Drone Use in Construction?
Unmanned Aerial Vehicles (UAV’s) or as they are more commonly called, “Drones,” are machines that are operated by a remote control.
These technological wonders have been used in a variety of fields and ways, from the science fields to the military, to accomplish tasks that are challenging to impossible for humans to perform.
Construction has not always quickly embraced new technological advancements and the use of drones on future construction projects is yet another technological wonder that has yet to prove itself broadly accepted.
In this newsletter, we will present some potential benefits as well potential disadvantages associated with drone use in construction.
- Data collection - drones can be used for site selection, surveying and real-time job inspections.
- Payload lifts – large drones could provide flexibility and mobility in payload lifts versus cranes.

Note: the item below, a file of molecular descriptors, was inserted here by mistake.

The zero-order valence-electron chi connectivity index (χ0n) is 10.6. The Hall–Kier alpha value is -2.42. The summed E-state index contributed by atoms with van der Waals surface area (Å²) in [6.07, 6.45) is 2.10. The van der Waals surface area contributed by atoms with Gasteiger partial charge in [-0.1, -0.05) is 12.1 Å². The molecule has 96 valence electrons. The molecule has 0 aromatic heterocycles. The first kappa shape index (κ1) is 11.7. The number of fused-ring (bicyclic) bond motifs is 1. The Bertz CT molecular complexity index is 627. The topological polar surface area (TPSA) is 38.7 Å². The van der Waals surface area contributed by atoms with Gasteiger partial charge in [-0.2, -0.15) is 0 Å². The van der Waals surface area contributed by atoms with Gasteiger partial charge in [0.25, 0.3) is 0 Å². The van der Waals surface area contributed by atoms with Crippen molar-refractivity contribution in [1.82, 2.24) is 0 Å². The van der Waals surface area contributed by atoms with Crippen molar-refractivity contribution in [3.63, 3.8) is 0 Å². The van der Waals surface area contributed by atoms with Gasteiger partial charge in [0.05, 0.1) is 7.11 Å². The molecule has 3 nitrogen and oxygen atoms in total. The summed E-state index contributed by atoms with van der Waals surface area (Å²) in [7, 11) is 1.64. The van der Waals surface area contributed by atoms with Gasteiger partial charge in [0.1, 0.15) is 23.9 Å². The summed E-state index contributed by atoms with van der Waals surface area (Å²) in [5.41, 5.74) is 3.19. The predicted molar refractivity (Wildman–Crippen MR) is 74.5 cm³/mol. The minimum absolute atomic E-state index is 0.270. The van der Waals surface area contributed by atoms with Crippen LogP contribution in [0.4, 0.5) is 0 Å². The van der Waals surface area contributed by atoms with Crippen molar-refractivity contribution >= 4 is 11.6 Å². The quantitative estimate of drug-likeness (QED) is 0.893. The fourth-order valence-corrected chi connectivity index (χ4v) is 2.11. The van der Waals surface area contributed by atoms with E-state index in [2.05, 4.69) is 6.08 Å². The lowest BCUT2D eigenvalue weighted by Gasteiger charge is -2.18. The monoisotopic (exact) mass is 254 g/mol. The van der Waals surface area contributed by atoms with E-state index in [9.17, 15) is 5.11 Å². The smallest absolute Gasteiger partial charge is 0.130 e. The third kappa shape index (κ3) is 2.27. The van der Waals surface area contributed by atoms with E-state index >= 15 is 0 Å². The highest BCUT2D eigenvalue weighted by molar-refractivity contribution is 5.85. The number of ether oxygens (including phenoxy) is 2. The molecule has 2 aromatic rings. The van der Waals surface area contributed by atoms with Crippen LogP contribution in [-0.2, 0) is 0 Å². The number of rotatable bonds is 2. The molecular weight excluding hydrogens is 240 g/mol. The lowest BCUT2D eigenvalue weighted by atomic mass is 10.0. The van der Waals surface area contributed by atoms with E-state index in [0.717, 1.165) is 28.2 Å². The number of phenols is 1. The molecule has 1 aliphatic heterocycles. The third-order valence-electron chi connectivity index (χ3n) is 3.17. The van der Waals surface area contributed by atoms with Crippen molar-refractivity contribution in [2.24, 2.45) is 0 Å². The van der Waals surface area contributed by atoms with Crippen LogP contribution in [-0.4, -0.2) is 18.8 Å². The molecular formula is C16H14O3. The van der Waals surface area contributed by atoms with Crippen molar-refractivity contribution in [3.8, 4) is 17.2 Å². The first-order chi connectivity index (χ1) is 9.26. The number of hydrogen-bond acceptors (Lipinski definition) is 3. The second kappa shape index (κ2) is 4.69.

- Cost efficient - drone are half the cost associated with using planes or helicopters for the same job site tasks.
- Improved safety - potential to improve jobsite safety with the use of a drone instead of the human presence in dangerous situations.
- Federal Regulations – On whether or not the FAA has jurisdiction over the commercial use of drones and if they are considered an “aircraft” subject to the FAA regulations.
- Potential Expense – the use of drones are more cost efficient than other flying machines but, like other new technologies, until the costs start to decline over time they will remain beyond the reach of many construction firms.
- Potential Misuse – because drones are quiet and air-bound, they could potentially be used to breach personal privacy. Just this past week there have been several reported incidents by commercial airlines of irresponsible use of drones causing near collisions into commercial planes performing landing approaches.
- Potential Liability Issues – Construction firms using or considering the use of drones on their projects should examine the CGL policy to determine whether a drone would be considered an excluded aircraft. Contacting your company attorney would also be a good idea.
While the future of drones in the construction industry has the potential to be bright, their actual use is still undefined.